BCCI, RM Lodha Committee At Odds Over Constitution (Part 1)
The BCCI went through a major overhaul after the Supreme Court instructed the RM Lodha Committee to make a thorough review of the policies and practices of the most powerful cricket body in international cricket. The RM Lodha Committee put forward a number of significant changes and the Supreme Court instructed the BCCI to amend its constitution to incorporate those changes for the better of India cricket.
New BCCI Panel Wants Multiple Changes
The new BCCI panel is led by President Sourav Ganguly. It has decided that a number of amendments need to be made to the existing constitution to make the BCCI more effective. Some of the proposed amendments include giving the BCCI secretary complete authority, changing the cool-off period for the BCCI office bearers and amending the disqualification criteria. Also, in preventing the Supreme Court from interfering if the BCCI decides to amend its constitution at any time.
The newly elected board decided to put together a long list of amendments. This could result in the tenure of President Sourav Ganguly being extended. As it stands, Ganguly has less than a year to serve as BCCI President. The list of draft amendments along with an annual general meeting (AGM) notice was sent to all state associations on November 09 by BCCI secretary Jay Shah. He is the son of home minister Amit Shah.
The next AGM is scheduled to take place on December 1. The BCCI panel need a 75 percent vote on the amendments for it to be approved. It is highly likely that the BCCI gets this 75 percent vote at the AGM. However, for the new draft proposal to be fully rolled out, it will need the approval of the Supreme Court.
Here is a look at some of the changes proposed by the BCCI.
Supreme Court Should Not Interfere
The current constitution says that any changes made can only come into being once it gets a 75 percent vote from the state associations. This is in addition to the necessary approval from the Supreme Court. The BCCI says this should not be required because the Lodha Committee did not make this mandatory nor was it outlined during the principal judgement of the Supreme Court. This was released on 18 July 2016.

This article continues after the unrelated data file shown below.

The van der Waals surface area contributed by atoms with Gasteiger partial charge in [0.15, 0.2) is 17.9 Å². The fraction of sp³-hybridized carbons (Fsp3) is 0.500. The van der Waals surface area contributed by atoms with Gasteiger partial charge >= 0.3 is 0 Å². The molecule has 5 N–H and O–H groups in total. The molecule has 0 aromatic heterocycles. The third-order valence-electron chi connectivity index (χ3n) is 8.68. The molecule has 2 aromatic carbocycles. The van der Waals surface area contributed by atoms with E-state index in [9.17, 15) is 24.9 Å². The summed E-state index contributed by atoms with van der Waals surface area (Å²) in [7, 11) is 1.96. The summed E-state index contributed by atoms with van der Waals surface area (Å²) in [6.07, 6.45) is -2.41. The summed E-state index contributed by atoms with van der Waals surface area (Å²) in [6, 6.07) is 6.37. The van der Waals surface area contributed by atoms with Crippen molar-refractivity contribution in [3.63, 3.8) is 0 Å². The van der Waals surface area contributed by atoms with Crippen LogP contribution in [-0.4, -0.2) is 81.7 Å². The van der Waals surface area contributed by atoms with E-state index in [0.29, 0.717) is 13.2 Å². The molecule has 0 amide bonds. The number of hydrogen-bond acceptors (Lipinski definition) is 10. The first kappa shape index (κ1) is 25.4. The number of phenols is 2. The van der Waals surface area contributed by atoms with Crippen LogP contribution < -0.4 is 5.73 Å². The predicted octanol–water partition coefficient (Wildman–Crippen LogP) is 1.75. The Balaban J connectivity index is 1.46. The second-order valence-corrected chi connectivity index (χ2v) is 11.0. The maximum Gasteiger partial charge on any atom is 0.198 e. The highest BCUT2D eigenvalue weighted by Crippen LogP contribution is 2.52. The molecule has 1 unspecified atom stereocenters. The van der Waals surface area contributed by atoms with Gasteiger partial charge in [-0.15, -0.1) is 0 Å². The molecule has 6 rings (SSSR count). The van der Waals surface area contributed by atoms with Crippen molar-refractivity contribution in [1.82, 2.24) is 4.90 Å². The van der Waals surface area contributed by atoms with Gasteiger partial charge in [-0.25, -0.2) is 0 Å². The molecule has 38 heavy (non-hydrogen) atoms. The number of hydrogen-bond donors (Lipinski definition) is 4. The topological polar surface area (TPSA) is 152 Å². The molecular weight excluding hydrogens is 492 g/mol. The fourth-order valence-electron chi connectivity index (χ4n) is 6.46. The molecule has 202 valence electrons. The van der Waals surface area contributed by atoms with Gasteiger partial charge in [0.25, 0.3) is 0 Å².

The BCCI says that this current process is not practical and too tedious. The change is a very simple one. The 75 percent state association vote must continue. But final approval from the court should be dropped.
BCCI Office Bearers Must Be Allowed To Serve Longer Terms
Office bearers currently serve a term of three years and are allowed to hold two consecutive terms in office. Whether they spend three years in a state association and the next three at the BCCI, it is considered a total of six years or two consecutive terms. The current constitution says once the six-year period is over, the office bearer must take a three-year break. During this break, he/she is not allowed to hold any official role in the BCCI or state associations.
The BCCI is not happy with this current policy. It believes it does Indian cricket a disservice by not allowing senior and experienced members a long tenure in office. The amendment says an office bearer should be allowed to serve up to six years in the state association. Then, they can serve another six years at the BCCI. Only then should the three-year mandatory break be imposed.
A special exemption must be made for the posts of BCCI Vice President, BCCI joint-secretary and BCCI treasurer. These three posts should be allowed to finish a total of nine years at a stretch. Then, the mandatory three-year break is imposed.
We continue to look at the proposed amendments in Part 2…